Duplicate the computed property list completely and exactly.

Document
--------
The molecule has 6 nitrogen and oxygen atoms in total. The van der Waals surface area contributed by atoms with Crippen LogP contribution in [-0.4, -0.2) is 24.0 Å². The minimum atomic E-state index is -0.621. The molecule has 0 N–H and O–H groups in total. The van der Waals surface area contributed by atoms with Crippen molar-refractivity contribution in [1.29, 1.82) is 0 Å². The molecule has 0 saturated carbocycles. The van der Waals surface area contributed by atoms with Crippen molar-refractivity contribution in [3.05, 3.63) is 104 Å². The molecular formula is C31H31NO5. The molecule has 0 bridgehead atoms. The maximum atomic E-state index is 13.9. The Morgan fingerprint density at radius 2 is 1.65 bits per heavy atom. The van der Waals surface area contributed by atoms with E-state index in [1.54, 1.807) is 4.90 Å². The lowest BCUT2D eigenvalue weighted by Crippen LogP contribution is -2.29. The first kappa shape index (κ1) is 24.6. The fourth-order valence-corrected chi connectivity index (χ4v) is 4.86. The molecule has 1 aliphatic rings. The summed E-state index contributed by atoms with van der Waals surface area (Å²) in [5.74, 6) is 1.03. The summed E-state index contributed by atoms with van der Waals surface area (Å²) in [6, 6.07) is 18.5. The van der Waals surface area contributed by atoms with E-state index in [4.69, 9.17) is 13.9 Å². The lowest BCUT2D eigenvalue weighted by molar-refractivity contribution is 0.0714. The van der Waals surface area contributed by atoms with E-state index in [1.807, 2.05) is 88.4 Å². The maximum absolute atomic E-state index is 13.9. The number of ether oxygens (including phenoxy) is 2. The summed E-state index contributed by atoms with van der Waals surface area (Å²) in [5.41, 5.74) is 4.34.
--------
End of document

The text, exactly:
The molecule has 6 nitrogen and oxygen atoms in total. The van der Waals surface area contributed by atoms with Crippen LogP contribution in [-0.4, -0.2) is 24.0 Å². The minimum atomic E-state index is -0.621. The molecule has 0 N–H and O–H groups in total. The van der Waals surface area contributed by atoms with Crippen molar-refractivity contribution in [1.29, 1.82) is 0 Å². The molecule has 0 saturated carbocycles. The van der Waals surface area contributed by atoms with Crippen molar-refractivity contribution in [3.05, 3.63) is 104 Å². The molecular formula is C31H31NO5. The molecule has 0 bridgehead atoms. The maximum atomic E-state index is 13.9. The Morgan fingerprint density at radius 2 is 1.65 bits per heavy atom. The van der Waals surface area contributed by atoms with E-state index in [1.54, 1.807) is 4.90 Å². The lowest BCUT2D eigenvalue weighted by Crippen LogP contribution is -2.29. The first kappa shape index (κ1) is 24.6. The fourth-order valence-corrected chi connectivity index (χ4v) is 4.86. The molecule has 1 aliphatic rings. The summed E-state index contributed by atoms with van der Waals surface area (Å²) in [5.74, 6) is 1.03. The summed E-state index contributed by atoms with van der Waals surface area (Å²) in [6, 6.07) is 18.5. The van der Waals surface area contributed by atoms with E-state index in [4.69, 9.17) is 13.9 Å². The lowest BCUT2D eigenvalue weighted by molar-refractivity contribution is 0.0714. The van der Waals surface area contributed by atoms with E-state index in [1.807, 2.05) is 88.4 Å². The maximum absolute atomic E-state index is 13.9. The number of ether oxygens (including phenoxy) is 2. The summed E-state index contributed by atoms with van der Waals surface area (Å²) in [5.41, 5.74) is 4.34.